Syn-bio Organisms Need Public Scrutiny and Controls – Moratorium call
Immediate release (20 May 2010)
Calls to Pete Riley 07903 341 065
The announcement from the Craig Venter Institute that they have successfully genetically engineered an entirely artificial organism that can replicate itself raises many ethical, scientific, economic and safety issues. GM Freeze believes the general public should be fully involved in debating them.
The new “breakthrough” in genetic engineering, published in the journal Science today , is the creation of a simple bacterium with an entirely synthetic genome. Backers of synthetic biology claim that the technology will be able to create new organisms to produce synthetic fuels and chemicals by digesting plant materials.
GM Freeze say the new technology has progressed to the point of creating a new life form without adequate regulation or public oversight and is highly irresponsible.
The group highlight many problems and issues including:
- should scientists be allowed to construct organisms in the first place?
- who should decide what is developed?
- who should benefit from such developments?
- what are the human and environmental safety issues if such organism were to escape from laboratories or reactors?
- what are the risk of the technology falling into the wrong hands or being misused?
- will the escaped synthetic organisms evolve over time and what will the consequences be?
- how and where will the crops to feed syn-bio reactors come from?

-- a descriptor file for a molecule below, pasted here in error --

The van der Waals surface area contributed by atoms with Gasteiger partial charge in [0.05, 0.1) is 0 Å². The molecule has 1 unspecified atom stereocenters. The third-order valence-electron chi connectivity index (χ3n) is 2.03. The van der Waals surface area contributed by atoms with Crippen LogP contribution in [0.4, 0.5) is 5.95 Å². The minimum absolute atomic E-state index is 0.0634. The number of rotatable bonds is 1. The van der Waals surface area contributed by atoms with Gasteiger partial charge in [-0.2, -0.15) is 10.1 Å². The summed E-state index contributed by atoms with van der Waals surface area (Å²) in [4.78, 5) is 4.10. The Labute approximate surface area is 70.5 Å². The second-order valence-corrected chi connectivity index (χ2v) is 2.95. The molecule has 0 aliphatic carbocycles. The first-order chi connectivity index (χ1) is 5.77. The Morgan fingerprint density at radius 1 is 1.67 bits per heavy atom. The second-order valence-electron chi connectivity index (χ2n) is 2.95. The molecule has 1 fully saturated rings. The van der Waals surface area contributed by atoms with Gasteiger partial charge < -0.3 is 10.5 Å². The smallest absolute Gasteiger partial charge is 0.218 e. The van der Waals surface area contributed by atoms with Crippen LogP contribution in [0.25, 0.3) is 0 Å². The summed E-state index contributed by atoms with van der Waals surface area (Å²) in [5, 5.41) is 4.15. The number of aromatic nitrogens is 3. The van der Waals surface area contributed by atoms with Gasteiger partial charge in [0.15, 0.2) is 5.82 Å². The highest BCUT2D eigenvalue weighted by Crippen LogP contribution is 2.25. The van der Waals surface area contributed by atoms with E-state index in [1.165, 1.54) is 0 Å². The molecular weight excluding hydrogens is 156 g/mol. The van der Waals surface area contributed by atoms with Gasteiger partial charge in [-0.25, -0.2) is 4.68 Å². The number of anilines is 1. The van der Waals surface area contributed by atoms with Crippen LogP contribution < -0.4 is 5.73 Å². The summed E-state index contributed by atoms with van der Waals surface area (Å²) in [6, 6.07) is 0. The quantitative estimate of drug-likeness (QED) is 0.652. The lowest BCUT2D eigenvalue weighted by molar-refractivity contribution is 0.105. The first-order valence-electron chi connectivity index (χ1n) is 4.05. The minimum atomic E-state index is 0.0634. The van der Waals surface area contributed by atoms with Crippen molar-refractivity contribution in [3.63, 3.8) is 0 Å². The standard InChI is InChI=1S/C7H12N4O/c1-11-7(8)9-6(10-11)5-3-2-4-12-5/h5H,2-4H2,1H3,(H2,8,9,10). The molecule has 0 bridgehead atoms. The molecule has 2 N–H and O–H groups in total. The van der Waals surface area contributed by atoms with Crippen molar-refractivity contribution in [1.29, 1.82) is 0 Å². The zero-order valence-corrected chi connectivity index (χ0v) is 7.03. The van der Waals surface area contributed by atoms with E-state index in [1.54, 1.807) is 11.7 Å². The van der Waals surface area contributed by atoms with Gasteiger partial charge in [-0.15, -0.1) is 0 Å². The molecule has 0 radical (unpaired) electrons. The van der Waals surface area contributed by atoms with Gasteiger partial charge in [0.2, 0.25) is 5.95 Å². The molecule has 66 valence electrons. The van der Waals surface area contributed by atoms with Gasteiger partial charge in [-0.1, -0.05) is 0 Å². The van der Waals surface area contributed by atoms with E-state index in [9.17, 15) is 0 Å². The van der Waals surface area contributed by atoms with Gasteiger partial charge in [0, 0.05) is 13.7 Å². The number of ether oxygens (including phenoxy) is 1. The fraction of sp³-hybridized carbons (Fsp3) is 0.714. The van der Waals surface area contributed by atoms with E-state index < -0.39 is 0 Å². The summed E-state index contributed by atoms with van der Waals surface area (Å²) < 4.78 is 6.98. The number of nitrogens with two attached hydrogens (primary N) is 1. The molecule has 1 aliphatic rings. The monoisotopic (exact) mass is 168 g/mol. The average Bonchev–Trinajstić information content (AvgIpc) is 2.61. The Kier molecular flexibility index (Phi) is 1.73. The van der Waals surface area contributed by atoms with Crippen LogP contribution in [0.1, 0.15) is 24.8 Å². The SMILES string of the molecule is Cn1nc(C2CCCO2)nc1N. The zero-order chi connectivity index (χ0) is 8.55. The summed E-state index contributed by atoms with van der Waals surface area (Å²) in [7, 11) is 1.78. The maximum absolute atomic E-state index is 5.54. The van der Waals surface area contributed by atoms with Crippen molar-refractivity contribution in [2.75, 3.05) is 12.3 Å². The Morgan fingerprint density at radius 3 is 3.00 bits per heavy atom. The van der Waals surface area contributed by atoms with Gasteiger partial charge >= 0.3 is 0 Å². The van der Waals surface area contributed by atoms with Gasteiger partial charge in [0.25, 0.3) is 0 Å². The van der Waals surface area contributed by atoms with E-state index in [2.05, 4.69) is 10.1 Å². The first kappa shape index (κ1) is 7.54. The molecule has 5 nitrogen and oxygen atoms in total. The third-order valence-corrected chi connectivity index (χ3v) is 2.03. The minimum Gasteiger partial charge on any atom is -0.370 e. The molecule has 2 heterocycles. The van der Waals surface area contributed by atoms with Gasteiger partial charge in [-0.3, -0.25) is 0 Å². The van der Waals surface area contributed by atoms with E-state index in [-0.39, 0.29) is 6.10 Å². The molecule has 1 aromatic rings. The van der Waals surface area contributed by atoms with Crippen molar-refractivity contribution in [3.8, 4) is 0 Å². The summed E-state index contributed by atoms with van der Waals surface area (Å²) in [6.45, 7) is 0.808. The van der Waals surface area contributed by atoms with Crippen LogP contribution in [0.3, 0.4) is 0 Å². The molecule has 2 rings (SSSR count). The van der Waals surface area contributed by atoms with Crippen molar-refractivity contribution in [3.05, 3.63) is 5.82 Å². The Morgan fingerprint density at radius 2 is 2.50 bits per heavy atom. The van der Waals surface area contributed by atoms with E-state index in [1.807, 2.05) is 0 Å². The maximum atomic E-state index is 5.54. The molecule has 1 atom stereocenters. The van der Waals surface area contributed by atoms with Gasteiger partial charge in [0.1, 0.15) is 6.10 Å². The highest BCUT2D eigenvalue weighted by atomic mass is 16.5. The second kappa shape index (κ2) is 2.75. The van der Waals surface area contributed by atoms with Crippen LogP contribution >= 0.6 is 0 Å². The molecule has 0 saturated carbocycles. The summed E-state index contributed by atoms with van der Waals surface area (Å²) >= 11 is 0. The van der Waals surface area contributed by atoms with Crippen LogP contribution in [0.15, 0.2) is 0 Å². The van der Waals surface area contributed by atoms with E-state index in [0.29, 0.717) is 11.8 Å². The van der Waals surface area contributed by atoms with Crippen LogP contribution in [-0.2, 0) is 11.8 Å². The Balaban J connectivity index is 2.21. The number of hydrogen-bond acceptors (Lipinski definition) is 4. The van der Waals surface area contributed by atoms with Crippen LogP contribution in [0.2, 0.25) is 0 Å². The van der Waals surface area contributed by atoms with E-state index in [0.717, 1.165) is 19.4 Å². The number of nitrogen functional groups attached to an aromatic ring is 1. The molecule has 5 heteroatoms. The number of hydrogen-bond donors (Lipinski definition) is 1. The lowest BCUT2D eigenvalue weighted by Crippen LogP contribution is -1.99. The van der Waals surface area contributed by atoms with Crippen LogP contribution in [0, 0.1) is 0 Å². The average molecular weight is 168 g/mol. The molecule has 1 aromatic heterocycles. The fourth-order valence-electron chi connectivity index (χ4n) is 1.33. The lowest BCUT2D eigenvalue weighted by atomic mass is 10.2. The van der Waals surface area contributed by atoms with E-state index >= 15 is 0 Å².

- will there be competition for land with food crops?
Commenting Pete Riley of GM Freeze said:
This is a very significant step, which has largely taken place behind closed doors. Most people will not have been aware that such research was even being contemplated, let alone carried out. It raises profound ethical issues about whether scientists should be allowed to create viable synthetic organisms, as well as a whole range of safety, environmental, and socio economic questions the public has a right to have a say on.
The consequences of an escape of a synthetic bacterium that was designed to decompose wood could be very significant.
Today’s announcement has more to do with securing investment than practical application, so the UK Government and EU should allow time for public debate to gauge public opinion and shape regulation of this technology accordingly. A moratorium on developments should be imposed until the debate is completed and a decision is made. This is too important to be left to scientists who stand to profit if the technology is furthered without public oversight and controls.
 The announcement will be made at 1:00 p.m. U.S. Eastern Time Thursday, 20 May 2010, to discuss the forthcoming Science paper, “Creation of a Bacterial Cell Controlled by a Chemically Synthesized Genome.”